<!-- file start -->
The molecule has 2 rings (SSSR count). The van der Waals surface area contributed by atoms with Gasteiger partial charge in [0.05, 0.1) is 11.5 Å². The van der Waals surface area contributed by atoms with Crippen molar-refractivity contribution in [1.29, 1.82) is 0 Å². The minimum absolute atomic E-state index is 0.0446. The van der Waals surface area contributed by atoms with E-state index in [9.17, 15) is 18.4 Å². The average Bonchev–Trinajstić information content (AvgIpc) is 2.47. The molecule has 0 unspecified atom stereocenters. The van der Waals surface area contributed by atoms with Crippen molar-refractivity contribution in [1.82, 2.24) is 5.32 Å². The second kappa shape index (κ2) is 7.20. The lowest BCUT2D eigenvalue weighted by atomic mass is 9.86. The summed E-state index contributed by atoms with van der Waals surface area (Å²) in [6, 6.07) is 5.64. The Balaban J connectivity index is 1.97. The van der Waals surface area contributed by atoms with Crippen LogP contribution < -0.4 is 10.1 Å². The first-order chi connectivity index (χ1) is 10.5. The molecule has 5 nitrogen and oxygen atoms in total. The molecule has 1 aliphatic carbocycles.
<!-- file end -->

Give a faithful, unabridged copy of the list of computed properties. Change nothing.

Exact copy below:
The molecule has 2 rings (SSSR count). The van der Waals surface area contributed by atoms with Gasteiger partial charge in [0.05, 0.1) is 11.5 Å². The van der Waals surface area contributed by atoms with Crippen molar-refractivity contribution in [1.29, 1.82) is 0 Å². The minimum absolute atomic E-state index is 0.0446. The van der Waals surface area contributed by atoms with E-state index in [9.17, 15) is 18.4 Å². The average Bonchev–Trinajstić information content (AvgIpc) is 2.47. The molecule has 0 unspecified atom stereocenters. The van der Waals surface area contributed by atoms with Crippen molar-refractivity contribution in [1.82, 2.24) is 5.32 Å². The second kappa shape index (κ2) is 7.20. The lowest BCUT2D eigenvalue weighted by atomic mass is 9.86. The summed E-state index contributed by atoms with van der Waals surface area (Å²) in [6, 6.07) is 5.64. The Balaban J connectivity index is 1.97. The van der Waals surface area contributed by atoms with Crippen LogP contribution < -0.4 is 10.1 Å². The first-order chi connectivity index (χ1) is 10.5. The molecule has 5 nitrogen and oxygen atoms in total. The molecule has 1 aliphatic carbocycles.